A parallel random forest classifier for R
ABSTRACT The statistical language R is favoured by many biostaticians for processing microarray data. In recent times, the quantity of data that can be obtained in experiments has risen significantly, making previously fast analyses time consuming, or even not possible at all with the existing software infrastructure. High Performance Computing (HPC) systems offer a solution to these problems, but at the expense of increased complexity for the end user. The Simple Parallel R Interface (SPRINT) is a library for R that aims to reduce the complexity of using HPC systems by providing biostatisticians with drop-in parallelized replacements of existing R functions. In this paper we describe the implementation of a parallel version of the Random Forest classifier in the SPRINT library.
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ABSTRACT: R is a free statistical programming language commonly used for the analysis of high-throughput microarray and other data. It is currently unable to easily utilise multi processor architectures without substantial changes to existing R scripts. Further, working with large volumes of data often leads to slow processing and even memory allocation faults. A recent survey highlighted clustering algorithms as both computation and data intensive bottlenecks in post-genomic data analyses. These algorithms aim to sort numeric vectors (such as gene expression profiles) into groups by minimising vector distances within groups and maximising them between groups. This paper describes the optimisation and parallelisation of a popular clustering algorithm, partitioning around medoids (PAM), for the Simple Parallel R INTerface (SPRINT). SPRINT allows R users to exploit high performance computing systems without expert knowledge of such systems. This paper reports on a serial optimisation of the original code and a subsequent parallel implementation. The parallel implementation enables the processing of data sets that exceed the available physical memory and can yield, depending on the data set, over 100-fold increase in performance.High Performance Computing and Simulation (HPCS), 2011 International Conference on; 08/2011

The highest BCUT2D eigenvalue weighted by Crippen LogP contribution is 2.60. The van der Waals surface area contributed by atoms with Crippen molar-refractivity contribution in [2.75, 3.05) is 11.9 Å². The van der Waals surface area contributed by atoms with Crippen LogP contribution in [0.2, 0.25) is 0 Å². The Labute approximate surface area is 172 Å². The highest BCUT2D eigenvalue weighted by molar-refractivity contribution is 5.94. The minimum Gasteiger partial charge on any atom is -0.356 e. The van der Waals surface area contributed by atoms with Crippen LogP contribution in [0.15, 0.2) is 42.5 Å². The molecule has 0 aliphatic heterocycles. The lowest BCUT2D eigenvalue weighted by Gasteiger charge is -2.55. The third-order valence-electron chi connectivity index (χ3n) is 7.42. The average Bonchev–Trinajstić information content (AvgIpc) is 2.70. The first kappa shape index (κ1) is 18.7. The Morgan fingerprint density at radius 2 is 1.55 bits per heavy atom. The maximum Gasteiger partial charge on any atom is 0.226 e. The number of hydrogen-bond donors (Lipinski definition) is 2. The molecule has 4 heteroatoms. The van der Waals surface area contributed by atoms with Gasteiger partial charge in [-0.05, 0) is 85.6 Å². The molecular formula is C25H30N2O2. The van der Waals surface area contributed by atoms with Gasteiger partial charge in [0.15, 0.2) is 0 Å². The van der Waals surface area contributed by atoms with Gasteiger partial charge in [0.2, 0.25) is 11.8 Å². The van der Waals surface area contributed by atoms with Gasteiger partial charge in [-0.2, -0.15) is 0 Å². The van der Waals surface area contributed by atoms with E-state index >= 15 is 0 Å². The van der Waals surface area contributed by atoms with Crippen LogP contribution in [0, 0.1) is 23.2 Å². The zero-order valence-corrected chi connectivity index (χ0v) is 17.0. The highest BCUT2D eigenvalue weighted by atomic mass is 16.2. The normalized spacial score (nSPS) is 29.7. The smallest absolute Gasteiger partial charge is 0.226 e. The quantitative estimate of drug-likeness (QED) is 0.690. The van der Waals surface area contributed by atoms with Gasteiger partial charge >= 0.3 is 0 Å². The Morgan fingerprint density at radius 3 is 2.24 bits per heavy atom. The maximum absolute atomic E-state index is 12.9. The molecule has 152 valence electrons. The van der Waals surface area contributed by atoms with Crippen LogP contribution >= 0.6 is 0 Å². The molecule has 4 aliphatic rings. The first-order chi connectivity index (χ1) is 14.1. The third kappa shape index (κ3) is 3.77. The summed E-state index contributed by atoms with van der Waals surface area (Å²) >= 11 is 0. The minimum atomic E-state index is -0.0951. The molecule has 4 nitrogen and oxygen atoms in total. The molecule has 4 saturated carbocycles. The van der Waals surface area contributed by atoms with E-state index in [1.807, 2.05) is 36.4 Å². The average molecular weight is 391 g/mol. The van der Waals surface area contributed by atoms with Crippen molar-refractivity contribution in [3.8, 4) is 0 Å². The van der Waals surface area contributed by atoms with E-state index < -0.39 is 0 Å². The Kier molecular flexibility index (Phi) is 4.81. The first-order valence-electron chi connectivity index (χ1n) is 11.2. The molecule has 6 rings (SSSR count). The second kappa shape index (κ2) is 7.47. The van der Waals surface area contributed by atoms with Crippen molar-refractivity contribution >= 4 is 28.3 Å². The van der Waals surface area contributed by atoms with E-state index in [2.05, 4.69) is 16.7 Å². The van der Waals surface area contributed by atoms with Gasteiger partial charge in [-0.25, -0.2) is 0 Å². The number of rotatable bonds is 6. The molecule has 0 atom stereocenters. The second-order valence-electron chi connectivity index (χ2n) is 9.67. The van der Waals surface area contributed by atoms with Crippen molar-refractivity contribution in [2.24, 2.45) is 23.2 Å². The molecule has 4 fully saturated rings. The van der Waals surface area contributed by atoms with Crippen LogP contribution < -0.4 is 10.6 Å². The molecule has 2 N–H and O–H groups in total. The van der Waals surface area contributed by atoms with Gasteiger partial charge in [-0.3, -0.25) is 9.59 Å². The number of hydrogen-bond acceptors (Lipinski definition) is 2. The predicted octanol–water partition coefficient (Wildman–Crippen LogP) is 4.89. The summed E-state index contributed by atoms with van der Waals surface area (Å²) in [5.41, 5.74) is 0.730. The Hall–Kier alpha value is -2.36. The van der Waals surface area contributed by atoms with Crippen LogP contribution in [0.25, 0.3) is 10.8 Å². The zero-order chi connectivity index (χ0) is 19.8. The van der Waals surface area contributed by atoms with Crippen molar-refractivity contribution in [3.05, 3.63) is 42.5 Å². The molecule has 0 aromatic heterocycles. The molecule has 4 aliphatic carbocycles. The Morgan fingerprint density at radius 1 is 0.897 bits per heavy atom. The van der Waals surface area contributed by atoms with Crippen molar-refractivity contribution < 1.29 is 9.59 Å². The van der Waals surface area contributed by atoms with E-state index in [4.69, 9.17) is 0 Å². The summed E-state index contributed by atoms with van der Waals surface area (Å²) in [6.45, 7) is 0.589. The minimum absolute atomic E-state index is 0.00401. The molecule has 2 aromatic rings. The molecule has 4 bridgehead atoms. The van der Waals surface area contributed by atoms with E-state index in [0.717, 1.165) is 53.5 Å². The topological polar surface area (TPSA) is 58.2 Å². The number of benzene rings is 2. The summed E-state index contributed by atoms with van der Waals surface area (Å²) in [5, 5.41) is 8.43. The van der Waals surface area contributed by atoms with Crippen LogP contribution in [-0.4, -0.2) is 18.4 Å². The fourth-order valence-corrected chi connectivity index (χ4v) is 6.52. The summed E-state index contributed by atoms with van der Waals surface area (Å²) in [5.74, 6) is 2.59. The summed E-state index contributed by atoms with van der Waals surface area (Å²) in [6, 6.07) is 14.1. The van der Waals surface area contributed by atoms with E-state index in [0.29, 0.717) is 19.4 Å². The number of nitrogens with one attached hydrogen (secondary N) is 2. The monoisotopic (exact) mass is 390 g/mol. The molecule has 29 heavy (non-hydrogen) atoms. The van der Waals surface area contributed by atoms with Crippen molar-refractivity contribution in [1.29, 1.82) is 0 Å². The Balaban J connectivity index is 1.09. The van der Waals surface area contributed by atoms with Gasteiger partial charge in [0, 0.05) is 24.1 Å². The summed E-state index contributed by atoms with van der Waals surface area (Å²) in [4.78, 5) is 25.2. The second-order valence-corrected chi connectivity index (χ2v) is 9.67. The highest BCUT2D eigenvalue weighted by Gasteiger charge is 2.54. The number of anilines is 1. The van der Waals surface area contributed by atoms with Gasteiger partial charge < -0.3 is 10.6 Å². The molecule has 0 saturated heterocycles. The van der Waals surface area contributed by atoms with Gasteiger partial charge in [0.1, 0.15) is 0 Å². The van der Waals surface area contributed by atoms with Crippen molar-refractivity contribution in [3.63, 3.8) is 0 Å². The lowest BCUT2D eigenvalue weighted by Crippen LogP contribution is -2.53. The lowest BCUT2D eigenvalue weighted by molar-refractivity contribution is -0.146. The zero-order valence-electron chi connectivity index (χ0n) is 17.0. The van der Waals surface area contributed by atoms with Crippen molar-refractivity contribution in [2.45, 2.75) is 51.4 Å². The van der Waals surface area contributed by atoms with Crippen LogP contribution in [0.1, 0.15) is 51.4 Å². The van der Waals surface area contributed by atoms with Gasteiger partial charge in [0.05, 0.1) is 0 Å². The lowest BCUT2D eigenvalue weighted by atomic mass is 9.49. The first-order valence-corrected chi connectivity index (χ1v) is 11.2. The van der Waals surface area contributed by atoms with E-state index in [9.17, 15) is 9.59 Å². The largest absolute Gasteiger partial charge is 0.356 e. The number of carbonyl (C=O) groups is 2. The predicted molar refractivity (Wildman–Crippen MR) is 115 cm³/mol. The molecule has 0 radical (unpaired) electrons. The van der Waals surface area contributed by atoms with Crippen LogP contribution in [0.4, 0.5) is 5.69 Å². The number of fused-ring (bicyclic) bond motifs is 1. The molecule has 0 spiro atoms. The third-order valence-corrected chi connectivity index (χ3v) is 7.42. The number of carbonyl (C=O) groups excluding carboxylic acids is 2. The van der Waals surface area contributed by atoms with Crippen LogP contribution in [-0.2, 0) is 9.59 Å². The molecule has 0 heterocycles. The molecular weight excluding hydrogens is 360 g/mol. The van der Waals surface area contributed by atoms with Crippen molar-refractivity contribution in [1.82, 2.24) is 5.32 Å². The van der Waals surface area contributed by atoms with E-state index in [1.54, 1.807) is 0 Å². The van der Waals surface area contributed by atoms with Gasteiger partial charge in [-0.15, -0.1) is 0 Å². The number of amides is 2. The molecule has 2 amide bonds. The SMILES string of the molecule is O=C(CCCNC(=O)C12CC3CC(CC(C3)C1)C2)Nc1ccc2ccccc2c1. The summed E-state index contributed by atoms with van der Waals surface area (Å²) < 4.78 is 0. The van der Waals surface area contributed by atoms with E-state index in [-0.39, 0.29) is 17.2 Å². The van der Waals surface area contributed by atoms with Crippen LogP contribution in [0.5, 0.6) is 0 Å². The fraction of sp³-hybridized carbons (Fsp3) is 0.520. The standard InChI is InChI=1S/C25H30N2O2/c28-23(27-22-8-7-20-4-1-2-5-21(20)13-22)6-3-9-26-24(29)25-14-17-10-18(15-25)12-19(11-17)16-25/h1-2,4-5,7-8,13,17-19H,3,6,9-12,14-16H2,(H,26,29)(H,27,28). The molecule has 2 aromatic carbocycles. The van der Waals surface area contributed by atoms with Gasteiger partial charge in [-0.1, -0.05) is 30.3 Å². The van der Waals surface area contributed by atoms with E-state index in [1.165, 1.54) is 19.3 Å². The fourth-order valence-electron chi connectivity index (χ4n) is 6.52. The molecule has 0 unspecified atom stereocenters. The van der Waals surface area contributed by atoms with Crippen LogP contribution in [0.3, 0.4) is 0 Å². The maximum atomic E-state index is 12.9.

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ABSTRACT: The aim of this work is to propose modifications of the Random Forests algorithm which improve its prediction performance. The suggested modifications intend to increase the strength and decrease the correlation of individual trees of the forest and to improve the function which determines how the outputs of the base classifiers are combined. This is achieved by modifying the node splitting and the voting procedure. Different approaches concerning the number of the predictors and the evaluation measure which determines the impurity of the node are examined. Regarding the voting procedure, modifications based on feature selection, clustering, nearest neighbors and optimization techniques are proposed. The novel feature of the current work is that it proposes modifications, not only for the improvement of the construction or the voting mechanisms but also, for the first time, it examines the overall improvement of the Random Forests algorithm (a combination of construction and voting). We evaluate the proposed modifications using 24 datasets. The evaluation demonstrates that the proposed modifications have positive effect on the performance of the Random Forests algorithm and they provide comparable, and, in most cases, better results than the existing approaches.Data & Knowledge Engineering. 01/2013; 87:41–65.
Conference Paper: Learning Random Forests on the GPU[Show abstract] [Hide abstract]
ABSTRACT: Random Forests are a popular and powerful machine learning technique, with several fast multi-core CPU implementations. Since many other machine learn-ing methods have seen impressive speedups from GPU implementations, applying GPU acceleration to random forests seems like a natural fit. Previous attempts to use GPUs have relied on coarse-grained task parallelism and have yielded incon-clusive or unsatisfying results. We introduce CudaTree, a GPU Random Forest implementation which adaptively switches between data and task parallelism. We show that, for larger datasets, this algorithm is faster than highly tuned multi-core CPU implementations.Big Learning 2013: Advances in Algorithms and Data Management, Lake Tahoe; 12/2013